“1. Every person who, having been born in Kenya, is on 11th December, 1963 a citizen of the United Kingdom and Colonies or a British protected person shall become a citizen of Kenya on 12th December, 1963…2. Every person who, having been born outside Kenya. [sic] is on 11th December, 1963 a citizen of the United Kingdom and Colonies or a British protected person shall. [sic] if his father becomes. [sic] . . . a citizen of Kenya by virtue of subjection (1). [sic] become a citizen of Kenya on 12th December. [sic] 1963.”
Under the Kenyan Constitution of 1963, Obama’s father and Obama became citizens of Kenya. But neither Kenya’s independence from Great Britain, nor the Kenyan Constitution, nor the Kenyan Independence Act of 1963, as amended, caused Obama to lose his British citizenship with which he was born. Obama concedes that his citizenship converted from British to Kenyan but he adds that he then lost this Kenyan citizenship when he did not confirm it upon reaching the age of 21. There are no known statements from either Obama or his campaign contending that he eventually lost his British citizenship. Rather, the statements have been that his British citizenship converted to Kenyan citizenship when Kenya obtained its independence from Great Britain in 1963 and that he then lost Kenyan citizenship under the Kenyan constitution and laws when he did not renounce U.S. citizenship at age 21. But since Obama never lost his British citizenship, it does not matter that Obama may have lost his Kenyan citizenship as he contends.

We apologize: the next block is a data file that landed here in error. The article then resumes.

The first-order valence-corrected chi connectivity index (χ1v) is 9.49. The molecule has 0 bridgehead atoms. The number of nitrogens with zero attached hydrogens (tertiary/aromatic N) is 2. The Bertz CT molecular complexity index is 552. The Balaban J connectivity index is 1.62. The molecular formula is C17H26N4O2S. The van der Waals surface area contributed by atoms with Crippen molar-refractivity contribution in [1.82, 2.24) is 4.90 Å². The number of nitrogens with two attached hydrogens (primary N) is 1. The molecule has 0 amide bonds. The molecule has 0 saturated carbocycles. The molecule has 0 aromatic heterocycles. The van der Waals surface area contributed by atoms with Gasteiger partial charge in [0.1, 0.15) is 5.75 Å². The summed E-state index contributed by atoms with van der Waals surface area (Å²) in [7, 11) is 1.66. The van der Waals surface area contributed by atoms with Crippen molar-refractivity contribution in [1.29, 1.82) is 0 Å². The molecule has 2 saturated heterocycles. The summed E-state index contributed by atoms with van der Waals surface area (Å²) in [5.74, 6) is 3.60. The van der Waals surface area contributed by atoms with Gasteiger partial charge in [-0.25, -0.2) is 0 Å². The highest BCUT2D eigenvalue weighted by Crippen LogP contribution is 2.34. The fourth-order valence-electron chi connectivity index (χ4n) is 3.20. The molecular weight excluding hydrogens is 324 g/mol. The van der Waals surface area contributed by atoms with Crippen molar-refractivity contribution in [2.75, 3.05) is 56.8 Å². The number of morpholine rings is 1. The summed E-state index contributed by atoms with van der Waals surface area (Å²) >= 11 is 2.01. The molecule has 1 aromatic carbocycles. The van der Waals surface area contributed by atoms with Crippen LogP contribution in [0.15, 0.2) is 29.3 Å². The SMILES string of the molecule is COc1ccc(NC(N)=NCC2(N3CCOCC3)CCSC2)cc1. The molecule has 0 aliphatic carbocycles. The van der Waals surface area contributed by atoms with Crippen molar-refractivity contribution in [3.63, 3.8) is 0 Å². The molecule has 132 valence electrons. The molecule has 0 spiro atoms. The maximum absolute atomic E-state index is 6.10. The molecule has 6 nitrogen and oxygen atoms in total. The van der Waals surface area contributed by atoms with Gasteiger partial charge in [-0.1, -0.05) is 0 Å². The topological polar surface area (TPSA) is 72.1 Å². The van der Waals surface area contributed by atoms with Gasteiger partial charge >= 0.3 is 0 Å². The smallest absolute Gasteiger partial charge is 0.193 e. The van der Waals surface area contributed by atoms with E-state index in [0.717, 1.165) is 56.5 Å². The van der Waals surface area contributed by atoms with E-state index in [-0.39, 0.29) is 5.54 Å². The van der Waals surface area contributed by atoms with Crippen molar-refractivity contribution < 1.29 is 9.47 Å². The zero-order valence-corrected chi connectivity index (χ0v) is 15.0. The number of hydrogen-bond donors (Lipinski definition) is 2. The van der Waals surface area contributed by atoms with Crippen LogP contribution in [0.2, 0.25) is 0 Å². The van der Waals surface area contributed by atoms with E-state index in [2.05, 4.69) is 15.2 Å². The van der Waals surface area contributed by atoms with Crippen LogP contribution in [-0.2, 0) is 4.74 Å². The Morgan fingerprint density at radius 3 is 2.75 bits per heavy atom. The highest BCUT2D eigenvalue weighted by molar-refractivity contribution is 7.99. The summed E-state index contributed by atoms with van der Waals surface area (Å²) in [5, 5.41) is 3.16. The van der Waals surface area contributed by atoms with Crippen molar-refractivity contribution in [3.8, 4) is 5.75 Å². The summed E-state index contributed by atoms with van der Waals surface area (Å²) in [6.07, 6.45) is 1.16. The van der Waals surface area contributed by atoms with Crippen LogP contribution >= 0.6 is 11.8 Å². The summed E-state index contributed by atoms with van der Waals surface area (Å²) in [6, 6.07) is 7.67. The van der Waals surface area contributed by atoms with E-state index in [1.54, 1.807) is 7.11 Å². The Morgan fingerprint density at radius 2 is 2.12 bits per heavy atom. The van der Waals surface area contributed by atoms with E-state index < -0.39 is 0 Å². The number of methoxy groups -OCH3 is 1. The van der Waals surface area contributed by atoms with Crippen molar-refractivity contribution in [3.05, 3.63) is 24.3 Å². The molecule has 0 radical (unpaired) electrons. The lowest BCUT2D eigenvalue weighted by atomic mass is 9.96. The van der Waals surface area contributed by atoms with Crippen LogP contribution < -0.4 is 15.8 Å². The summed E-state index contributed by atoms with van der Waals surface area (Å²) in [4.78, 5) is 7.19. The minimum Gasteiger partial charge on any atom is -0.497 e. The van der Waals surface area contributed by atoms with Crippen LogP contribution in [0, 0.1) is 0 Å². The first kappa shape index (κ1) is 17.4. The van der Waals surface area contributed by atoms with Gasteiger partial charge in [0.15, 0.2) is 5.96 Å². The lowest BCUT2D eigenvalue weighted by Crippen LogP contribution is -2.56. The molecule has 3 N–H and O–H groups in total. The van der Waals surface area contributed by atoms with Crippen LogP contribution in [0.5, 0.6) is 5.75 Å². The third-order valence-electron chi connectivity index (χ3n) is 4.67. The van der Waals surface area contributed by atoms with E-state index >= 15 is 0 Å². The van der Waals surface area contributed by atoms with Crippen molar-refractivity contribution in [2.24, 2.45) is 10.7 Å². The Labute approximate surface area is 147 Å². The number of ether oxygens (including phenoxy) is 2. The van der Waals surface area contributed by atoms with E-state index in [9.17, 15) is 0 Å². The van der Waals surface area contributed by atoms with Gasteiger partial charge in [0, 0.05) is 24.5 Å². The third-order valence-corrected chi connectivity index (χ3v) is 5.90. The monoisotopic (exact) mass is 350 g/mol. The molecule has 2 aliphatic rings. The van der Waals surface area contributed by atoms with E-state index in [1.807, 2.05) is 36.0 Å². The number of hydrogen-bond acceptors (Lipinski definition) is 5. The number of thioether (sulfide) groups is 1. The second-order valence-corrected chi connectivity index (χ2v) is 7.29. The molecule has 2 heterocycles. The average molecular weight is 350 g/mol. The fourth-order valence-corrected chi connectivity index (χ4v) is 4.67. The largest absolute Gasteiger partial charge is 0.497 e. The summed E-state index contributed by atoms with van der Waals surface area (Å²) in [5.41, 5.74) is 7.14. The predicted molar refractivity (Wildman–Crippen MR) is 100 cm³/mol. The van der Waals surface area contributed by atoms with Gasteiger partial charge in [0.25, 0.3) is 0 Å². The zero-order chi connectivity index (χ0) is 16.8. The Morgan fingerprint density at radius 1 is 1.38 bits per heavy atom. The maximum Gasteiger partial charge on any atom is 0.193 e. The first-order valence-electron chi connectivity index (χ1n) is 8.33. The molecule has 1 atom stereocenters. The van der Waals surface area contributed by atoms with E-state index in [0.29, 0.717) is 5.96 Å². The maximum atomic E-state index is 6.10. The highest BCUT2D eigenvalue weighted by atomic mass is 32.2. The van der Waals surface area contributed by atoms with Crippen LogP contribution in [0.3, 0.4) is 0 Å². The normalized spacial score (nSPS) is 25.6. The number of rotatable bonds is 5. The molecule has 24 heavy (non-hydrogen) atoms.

Let us now see how Obama did not lose his British citizenship. The Kenyan Constitution which came into effect in 1963 at Article 97 provides the following:
“97. Dual citizenship
1. A person who, upon the attainment of the age of twenty-one years, is a citizen of Kenya and also a citizen of some country other than Kenya shall, subject to subsection (7), cease to be a citizen of Kenya upon the specified date unless he has renounced his citizenship of that other country, taken the oath of allegiance and, in the case of a person who was born outside Kenya made and registered such declaration of his intentions concerning residence as may be prescribed by or under an Act of Parliament.”
While the Kenyan Constitution prohibits dual citizenship for adults, it allows dual citizenship for children. Kenya’s Constitution does, however, specify that at age 21, Kenyan citizens who possess citizenship in more than one country automatically lose their Kenyan citizenship unless they formally renounce any non-Kenyan citizenship, swear an oath of allegiance to Kenya, and in the case of a person who was born outside Kenya made and registered such declaration of his intentions concerning residence as may be prescribed by or under an Act of Parliament. It may be true that Obama did not take any action to preserve his Kenyan citizenship as was required by the Kenyan constitution. But there is no evidence that Obama ever renounced his British citizenship which he originally acquired at his birth under Section 5 of the British Nationality Act of 1948 and which he did not lose under the Kenyan Independence Act of 1963, as amended. Whatever his father may have done regarding his Kenyan and/or British citizenship did not affect Obama’s British citizenship with which Obama was born. Hence, under the Kenyan Constitution, Obama presumably lost his Kenyan citizenship by not renouncing his U.S. (assuming he was born in the U.S.) and British citizenships, by not taking an oath of allegiance to Kenya, and by not registering his declaration to take up residence in Kenya. But under British law, he did not lose his British citizenship because he never renounced that citizenship.
The fact that Obama still has British citizenship is further supported by the following: